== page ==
So how does one make it easy for a newer act to join that list? When I started Comedy Knights as my full time income I wanted to make sure that progression was possible. I set up the Comedy Knights Fresh Comedian Competition to see about 150 acts a year in a live environment, meet them personally and see if they could consistently entertain the crowd and impress me. 5 minutes at a heat, 7 at a quarter, 15 at the semi and then 5 again at the final in front of an independent panel of judges. To make the final dozen meant I'd be considering you for paid work whether you win or not.
More importantly for my peace of mind to not make the final meant I was comfortable in not rebooking you ever again having given you a shot, not having to reply to your never ending mail outs, not feel guilty that your amazing talent was yet again being ignored by those idiots who know nothing about comedy yet seem to make a living running gigs.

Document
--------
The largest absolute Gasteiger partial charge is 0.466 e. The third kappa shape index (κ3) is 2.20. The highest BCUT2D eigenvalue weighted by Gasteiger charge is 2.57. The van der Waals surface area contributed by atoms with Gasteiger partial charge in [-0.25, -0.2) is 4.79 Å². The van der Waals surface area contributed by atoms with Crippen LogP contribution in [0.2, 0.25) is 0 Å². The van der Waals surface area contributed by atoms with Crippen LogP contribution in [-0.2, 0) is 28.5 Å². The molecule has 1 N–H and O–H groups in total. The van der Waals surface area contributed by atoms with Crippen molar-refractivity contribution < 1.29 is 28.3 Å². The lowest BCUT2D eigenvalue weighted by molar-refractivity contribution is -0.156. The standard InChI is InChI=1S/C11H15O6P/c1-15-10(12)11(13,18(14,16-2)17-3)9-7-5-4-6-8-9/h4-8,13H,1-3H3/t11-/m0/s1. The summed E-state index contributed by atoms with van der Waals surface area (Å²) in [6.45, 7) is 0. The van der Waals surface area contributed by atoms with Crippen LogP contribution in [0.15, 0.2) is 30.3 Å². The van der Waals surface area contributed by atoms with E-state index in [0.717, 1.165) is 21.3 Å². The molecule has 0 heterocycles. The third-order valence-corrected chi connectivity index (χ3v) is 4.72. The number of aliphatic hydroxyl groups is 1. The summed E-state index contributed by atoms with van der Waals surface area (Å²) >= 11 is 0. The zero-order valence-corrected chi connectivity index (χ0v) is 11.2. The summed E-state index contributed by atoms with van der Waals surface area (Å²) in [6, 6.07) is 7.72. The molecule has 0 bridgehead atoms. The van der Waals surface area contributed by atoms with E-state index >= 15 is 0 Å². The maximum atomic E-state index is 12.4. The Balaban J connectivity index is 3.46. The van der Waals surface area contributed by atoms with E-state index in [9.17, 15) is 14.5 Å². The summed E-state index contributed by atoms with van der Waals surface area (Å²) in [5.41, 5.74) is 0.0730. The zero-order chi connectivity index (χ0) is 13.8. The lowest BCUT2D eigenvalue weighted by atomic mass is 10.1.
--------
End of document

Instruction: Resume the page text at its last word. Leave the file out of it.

Has that panned out? Have I progressed all 24 finalist so far onto paid 20s or MCing?
No… Most, yes... but some haven't worked out. A couple from the 2012 final have quit - scarily I've never heard from two again. Most have been offered some paid stuff from me. An opener slot here, an MC slot there. But they're still finding their feet in the main. Still working towards a bankable 20 of material, still figuring out who they are on stage in some cases. I'd say about seven finalist have comfortably slotted into regular paid work for me and are capable of delivering.
So out of 300 acts seen I've progressed 7 genuinely. Maths fans and incurable gamblers will know that makes the odds of going from open spot to regular paid act with me 43 / 1. That's a horse I would not back, a hand I would not double down on.
Achieving progression in an environment where the best can take up two or three fees a night, the middle is overcrowded and the bottom has a talent crisis requires strong degree of luck. So here's my tips on how you can give yourself some serious edge.